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Montreal group urging unions, employers ‘to be allied with us against domestic violence’

Chantal Arseneault, chairperson of the Association of Shelters for Women Victims of Conjugal Violence, speaks to reporters during a launch of the 12 Days of Action Against Violence Against Women, in Montreal, Saturday, Nov. 30, 2019. (Global News)

Domestic violence impacts not only the victims, but also their workplaces.

That’s the message the Association of Shelters for Women Victims of Conjugal Violence wants to send to employers as it launched this year’s 12 Days of Action Against Violence Against Women campaign on Saturday.

“We want to bring unions and employers to be allied with us against domestic violence,” spokesperson Louise Riendeau told Global News. “We want them to be active to support victims of domestic violence in the workplace.

READ MORE: Limiting information about violence against women is dangerous — here’s why

Her organization is pushing unions and companies to implement measures in the workplace to support female employees who have experienced domestic abuse. She noted that often, the violence follows the victim to the workplace.

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“Some perpetrators call many times a day,” she explained. “They send emails and text messages to make sure the woman is really at work; some may harass her in the parking lot or even harass colleagues who try to help her.”

The consequences, she pointed out, can include having the employees arriving late to work, not being as productive or even having others pick up the slack for that employee.

That, she pointed out, can cost the employer, too.

“We know that in Canada, employers lose $78 million each year because of the impact of domestic violence,” she said. “I think it’s a real issue for employers.”

READ MORE: Vagina, not ‘hoo-ha’: Ending gender-based violence starts with teaching kids the right words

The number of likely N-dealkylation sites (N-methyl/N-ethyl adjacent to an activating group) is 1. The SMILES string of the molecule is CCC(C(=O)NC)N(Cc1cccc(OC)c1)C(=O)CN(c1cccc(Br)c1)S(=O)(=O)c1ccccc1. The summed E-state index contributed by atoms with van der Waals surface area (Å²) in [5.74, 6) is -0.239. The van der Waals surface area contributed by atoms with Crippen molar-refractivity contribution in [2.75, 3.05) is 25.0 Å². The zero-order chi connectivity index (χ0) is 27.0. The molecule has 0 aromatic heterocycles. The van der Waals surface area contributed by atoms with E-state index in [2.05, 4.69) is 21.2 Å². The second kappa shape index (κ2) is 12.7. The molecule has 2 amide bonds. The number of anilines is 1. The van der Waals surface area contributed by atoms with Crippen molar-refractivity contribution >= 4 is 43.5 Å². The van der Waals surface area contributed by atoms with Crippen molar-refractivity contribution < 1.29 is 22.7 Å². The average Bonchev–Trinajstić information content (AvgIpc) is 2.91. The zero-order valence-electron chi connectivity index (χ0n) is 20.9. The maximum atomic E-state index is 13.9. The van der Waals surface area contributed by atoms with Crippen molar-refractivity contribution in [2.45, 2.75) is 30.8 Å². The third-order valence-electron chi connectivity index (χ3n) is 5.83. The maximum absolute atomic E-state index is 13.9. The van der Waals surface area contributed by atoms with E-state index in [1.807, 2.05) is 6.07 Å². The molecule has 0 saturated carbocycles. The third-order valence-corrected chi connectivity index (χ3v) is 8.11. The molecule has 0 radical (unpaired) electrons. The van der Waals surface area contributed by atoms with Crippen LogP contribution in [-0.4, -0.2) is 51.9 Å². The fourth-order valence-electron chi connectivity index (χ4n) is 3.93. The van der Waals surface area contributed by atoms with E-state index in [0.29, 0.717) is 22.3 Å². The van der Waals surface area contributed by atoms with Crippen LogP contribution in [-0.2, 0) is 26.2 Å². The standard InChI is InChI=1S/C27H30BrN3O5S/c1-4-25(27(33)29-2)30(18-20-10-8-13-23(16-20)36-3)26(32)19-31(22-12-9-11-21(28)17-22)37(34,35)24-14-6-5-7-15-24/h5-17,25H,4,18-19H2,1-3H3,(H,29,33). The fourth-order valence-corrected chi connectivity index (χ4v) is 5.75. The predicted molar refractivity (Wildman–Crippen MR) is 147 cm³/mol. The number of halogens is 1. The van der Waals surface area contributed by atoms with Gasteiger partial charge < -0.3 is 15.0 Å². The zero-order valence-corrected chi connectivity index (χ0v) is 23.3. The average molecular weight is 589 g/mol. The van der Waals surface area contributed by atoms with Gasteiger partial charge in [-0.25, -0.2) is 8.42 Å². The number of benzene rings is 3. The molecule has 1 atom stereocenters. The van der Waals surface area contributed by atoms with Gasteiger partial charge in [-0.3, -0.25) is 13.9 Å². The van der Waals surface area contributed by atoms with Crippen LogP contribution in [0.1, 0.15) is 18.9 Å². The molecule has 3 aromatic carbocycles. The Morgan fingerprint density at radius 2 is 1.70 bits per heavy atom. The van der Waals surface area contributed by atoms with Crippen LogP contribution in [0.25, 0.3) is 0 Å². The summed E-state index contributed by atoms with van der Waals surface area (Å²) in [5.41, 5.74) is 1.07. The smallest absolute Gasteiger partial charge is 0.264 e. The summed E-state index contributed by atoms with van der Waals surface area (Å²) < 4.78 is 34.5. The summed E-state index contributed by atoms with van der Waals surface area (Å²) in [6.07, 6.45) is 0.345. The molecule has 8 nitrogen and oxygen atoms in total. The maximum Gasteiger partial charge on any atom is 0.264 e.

What employers can do, she suggested, is to create policies and an environment that say the company is supportive of victims. She noted that those who have experienced abuse are sometimes more comfortable speaking with a colleague than professionals.

“So those colleagues in the workplace are links between victims and shelters, for example,” she pointed out.

Manon Camiré, a discussion leader with UNIFOR, agrees.

She said having someone in the workplace designated as a women’s advocate can help. Camiré trains such advocates.

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She said they help the women find the right resources where they can get help, as well as making sure that the workplace is safe.

“For example, where’s the parking lot? Is it safe? Where are the women seated in the workplace? What about shift schedule? Sometimes changing a person’s shift schedule can save their life,” she said.

Something else the advocate can be, she added, is a buffer between co-workers, including supervisors, and victims.

“Sometimes workers will not understand why a worker isn’t being as productive as they normally are,” Camiré said, “and they can become targets of bullying in their own workplace.”

She said within her union there are almost 400 women’s advocates in workplaces across the country, including 15 in Quebec, but now they are training others in this province.

 

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